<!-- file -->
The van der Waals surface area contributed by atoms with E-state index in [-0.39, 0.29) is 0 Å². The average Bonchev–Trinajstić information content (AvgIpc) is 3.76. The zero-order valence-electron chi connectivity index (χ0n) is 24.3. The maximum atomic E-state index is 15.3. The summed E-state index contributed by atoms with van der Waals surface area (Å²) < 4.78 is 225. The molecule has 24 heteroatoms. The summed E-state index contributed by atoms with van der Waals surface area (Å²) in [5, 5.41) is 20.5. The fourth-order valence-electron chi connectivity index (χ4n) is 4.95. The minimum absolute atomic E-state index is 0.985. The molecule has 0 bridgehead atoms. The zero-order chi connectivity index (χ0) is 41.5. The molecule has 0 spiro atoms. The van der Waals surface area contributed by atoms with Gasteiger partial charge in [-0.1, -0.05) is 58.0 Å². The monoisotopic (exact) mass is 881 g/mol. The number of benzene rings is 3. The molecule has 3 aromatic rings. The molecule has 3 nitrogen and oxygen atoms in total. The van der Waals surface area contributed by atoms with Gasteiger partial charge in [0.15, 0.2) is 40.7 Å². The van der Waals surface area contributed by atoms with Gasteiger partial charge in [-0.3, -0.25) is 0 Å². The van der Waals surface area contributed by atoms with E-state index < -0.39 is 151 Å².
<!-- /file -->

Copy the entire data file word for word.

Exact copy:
The van der Waals surface area contributed by atoms with E-state index in [-0.39, 0.29) is 0 Å². The average Bonchev–Trinajstić information content (AvgIpc) is 3.76. The zero-order valence-electron chi connectivity index (χ0n) is 24.3. The maximum atomic E-state index is 15.3. The summed E-state index contributed by atoms with van der Waals surface area (Å²) < 4.78 is 225. The molecule has 24 heteroatoms. The summed E-state index contributed by atoms with van der Waals surface area (Å²) in [5, 5.41) is 20.5. The fourth-order valence-electron chi connectivity index (χ4n) is 4.95. The minimum absolute atomic E-state index is 0.985. The molecule has 0 bridgehead atoms. The zero-order chi connectivity index (χ0) is 41.5. The molecule has 0 spiro atoms. The van der Waals surface area contributed by atoms with Gasteiger partial charge in [-0.1, -0.05) is 58.0 Å². The monoisotopic (exact) mass is 881 g/mol. The number of benzene rings is 3. The molecule has 3 aromatic rings. The molecule has 3 nitrogen and oxygen atoms in total. The van der Waals surface area contributed by atoms with Gasteiger partial charge in [0.15, 0.2) is 40.7 Å². The van der Waals surface area contributed by atoms with Gasteiger partial charge in [-0.3, -0.25) is 0 Å². The van der Waals surface area contributed by atoms with E-state index < -0.39 is 151 Å².